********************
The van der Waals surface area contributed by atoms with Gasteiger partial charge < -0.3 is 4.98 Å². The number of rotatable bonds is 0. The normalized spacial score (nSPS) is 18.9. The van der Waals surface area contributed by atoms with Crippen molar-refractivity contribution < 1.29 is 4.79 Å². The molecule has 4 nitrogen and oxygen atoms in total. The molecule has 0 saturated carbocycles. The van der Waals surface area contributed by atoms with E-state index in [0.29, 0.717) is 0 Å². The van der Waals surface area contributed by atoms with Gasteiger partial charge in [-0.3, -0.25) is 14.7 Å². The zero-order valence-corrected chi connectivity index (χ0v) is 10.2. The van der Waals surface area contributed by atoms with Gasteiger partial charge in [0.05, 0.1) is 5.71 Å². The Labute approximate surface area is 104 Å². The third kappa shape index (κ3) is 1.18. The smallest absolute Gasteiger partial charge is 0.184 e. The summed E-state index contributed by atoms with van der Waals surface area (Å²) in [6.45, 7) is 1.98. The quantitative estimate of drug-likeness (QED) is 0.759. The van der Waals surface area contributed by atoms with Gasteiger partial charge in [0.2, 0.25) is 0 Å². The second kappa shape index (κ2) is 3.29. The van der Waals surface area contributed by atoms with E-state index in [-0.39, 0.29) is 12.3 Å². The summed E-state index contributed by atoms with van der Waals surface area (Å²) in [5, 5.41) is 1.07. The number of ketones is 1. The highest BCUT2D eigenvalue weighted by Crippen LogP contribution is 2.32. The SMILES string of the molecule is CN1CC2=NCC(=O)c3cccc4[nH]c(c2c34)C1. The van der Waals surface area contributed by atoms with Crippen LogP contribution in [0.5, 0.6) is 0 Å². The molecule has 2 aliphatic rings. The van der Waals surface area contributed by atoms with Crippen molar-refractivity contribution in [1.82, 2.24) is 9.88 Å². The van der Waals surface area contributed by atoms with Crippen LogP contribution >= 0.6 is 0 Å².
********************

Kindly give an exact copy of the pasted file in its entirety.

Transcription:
The van der Waals surface area contributed by atoms with Gasteiger partial charge < -0.3 is 4.98 Å². The number of rotatable bonds is 0. The normalized spacial score (nSPS) is 18.9. The van der Waals surface area contributed by atoms with Crippen molar-refractivity contribution < 1.29 is 4.79 Å². The molecule has 4 nitrogen and oxygen atoms in total. The molecule has 0 saturated carbocycles. The van der Waals surface area contributed by atoms with E-state index in [0.29, 0.717) is 0 Å². The van der Waals surface area contributed by atoms with Gasteiger partial charge in [-0.3, -0.25) is 14.7 Å². The zero-order valence-corrected chi connectivity index (χ0v) is 10.2. The van der Waals surface area contributed by atoms with Gasteiger partial charge in [0.05, 0.1) is 5.71 Å². The Labute approximate surface area is 104 Å². The third kappa shape index (κ3) is 1.18. The smallest absolute Gasteiger partial charge is 0.184 e. The summed E-state index contributed by atoms with van der Waals surface area (Å²) in [6.45, 7) is 1.98. The quantitative estimate of drug-likeness (QED) is 0.759. The van der Waals surface area contributed by atoms with Gasteiger partial charge in [0.2, 0.25) is 0 Å². The second kappa shape index (κ2) is 3.29. The van der Waals surface area contributed by atoms with E-state index in [-0.39, 0.29) is 12.3 Å². The summed E-state index contributed by atoms with van der Waals surface area (Å²) in [5, 5.41) is 1.07. The number of ketones is 1. The highest BCUT2D eigenvalue weighted by Crippen LogP contribution is 2.32. The SMILES string of the molecule is CN1CC2=NCC(=O)c3cccc4[nH]c(c2c34)C1. The van der Waals surface area contributed by atoms with Crippen LogP contribution in [0.5, 0.6) is 0 Å². The molecule has 2 aliphatic rings. The van der Waals surface area contributed by atoms with Crippen molar-refractivity contribution in [1.82, 2.24) is 9.88 Å². The van der Waals surface area contributed by atoms with Crippen LogP contribution >= 0.6 is 0 Å².